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On modeling and optimisation of air Traffic flow management problem with en-route capacities.

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The air transportation industry in the past ten years witnessed an upsurge with the number of passengers swelling exponentially. This development has seen a high demand in airport and airspace usage, which consequently has an enormous strain on the aviation industry of a given country. Although increase in airport capacity would be logical to meet this demand, factors such as poor weather conditions and other unforeseen ones have made it difficult if not impossible to do such. In fact there is a high probability of capacity reduction in most of the airports and air sectors within these regions. It is no surprise therefore that, most countries experience congestion almost on a daily basis. Congestion interrupts activities in the air transportation network and this has dire consequences on the air traffic control system as well as the nation's economy due to the significant costs incurred by airlines and passengers. This is against a background where most air tra c managers are met with the challenge of finding optimal scheduling strategies that can minimise delay costs. Current practices and research has shown that there is a high possibility of reducing the effects of congestion problems on the air traffic control system as well as the total delay costs incurred to the nearest minimum through an optimal control of ights. Optimal control of these ights can either be achieved by assigning ground holding delays or air borne delays together with any other control actions to mitigate congestion. This exposes a need for adequate air traffic ow management given that it plays a crucial role in alleviating delay costs. Air Traffic Flow Management (ATFM) is defined as a set of strategic processes that reduce air traffic delays and congestion problems. More precisely, it is the regulation of air traffic in such a way that the available airport and airspace capacity are utilised efficiently without been exceeded when handling traffic. The problem of managing air traffic so as to ensure efficient and safe ow of aircraft throughout the airspace is often referred to as the Air Traffic Flow Management Problem (ATFMP). This thesis provides a detailed insight on the ATFMP wherein the existing approaches, methodologies and optimisation techniques that have been (and continue to be) used to address the ATFMP were critically examined. Particular attention to optimisation models on airport capacity and airspace allocation were also discussed extensively as they depict what is obtainable in the air transportation system. Furthermore, the thesis attempted a comprehensive and, up-to-date review which extensively fed off literature on ATFMP. The instances in this literature were mainly derived from North America, Europe and Africa. Having reviewed the current ATFM practices and existing optimisation models and approaches for solving the ATFMP, the generalised basic model was extended to account for additional modeling variations. Furthermore, deterministic integer programming formulations were developed for reducing the air traffic delays and congestion problems based on the sector and path-based approaches already proposed for incorporating rerouting options into the basic ATFMP model. The formulation does not only takes into account all the ight phases but it also solves for optimal synthesis of other ow management activities including rerouting decisions, ight cancellation and penalisation. The claims from the basic ATFMP model was validated on artificially constructed datasets and generated instances. The computational performance of the basic and modified ATFMP reveals that the resulting solutions are completely integral, and an optimal solution can be obtained within the shortest possible computational time. Thereby, affirming the fact that these models can be used in effective decision making and efficient management of the air traffic flow.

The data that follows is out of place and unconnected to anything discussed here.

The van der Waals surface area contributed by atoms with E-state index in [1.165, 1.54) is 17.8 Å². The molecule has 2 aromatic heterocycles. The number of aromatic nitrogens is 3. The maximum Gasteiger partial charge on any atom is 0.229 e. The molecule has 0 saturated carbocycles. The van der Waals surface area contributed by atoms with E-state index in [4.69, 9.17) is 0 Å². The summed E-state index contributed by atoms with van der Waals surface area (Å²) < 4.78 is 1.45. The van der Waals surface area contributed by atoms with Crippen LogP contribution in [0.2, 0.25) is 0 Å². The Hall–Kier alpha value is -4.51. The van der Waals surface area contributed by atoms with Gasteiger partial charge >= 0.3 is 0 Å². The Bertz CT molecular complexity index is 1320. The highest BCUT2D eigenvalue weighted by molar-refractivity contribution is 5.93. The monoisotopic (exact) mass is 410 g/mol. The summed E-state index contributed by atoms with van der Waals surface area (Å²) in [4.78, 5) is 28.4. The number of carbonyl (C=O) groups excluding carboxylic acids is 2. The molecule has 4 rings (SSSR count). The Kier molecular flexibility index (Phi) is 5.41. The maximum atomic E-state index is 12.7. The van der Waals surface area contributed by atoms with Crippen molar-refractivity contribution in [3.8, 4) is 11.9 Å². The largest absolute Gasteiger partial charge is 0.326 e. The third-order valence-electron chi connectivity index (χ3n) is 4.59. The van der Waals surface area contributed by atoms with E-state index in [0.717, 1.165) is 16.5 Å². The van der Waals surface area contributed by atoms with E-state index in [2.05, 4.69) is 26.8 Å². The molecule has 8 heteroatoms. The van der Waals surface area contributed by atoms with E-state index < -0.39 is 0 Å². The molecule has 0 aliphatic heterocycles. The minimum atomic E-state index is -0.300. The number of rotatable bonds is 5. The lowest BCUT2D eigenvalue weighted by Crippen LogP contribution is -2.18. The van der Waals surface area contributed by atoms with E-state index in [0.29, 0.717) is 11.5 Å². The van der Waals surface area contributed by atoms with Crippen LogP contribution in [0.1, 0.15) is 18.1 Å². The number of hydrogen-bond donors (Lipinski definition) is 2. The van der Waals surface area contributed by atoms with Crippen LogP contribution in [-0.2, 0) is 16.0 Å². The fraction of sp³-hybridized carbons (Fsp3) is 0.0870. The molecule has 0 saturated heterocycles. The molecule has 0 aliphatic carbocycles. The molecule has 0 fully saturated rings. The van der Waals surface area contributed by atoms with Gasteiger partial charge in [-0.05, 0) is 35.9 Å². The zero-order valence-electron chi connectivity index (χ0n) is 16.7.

Master of Science in Mathematics, Statistics and Computer Science. University of KwaZulu-Natal, Durban 2016.


Theses - Computer Science.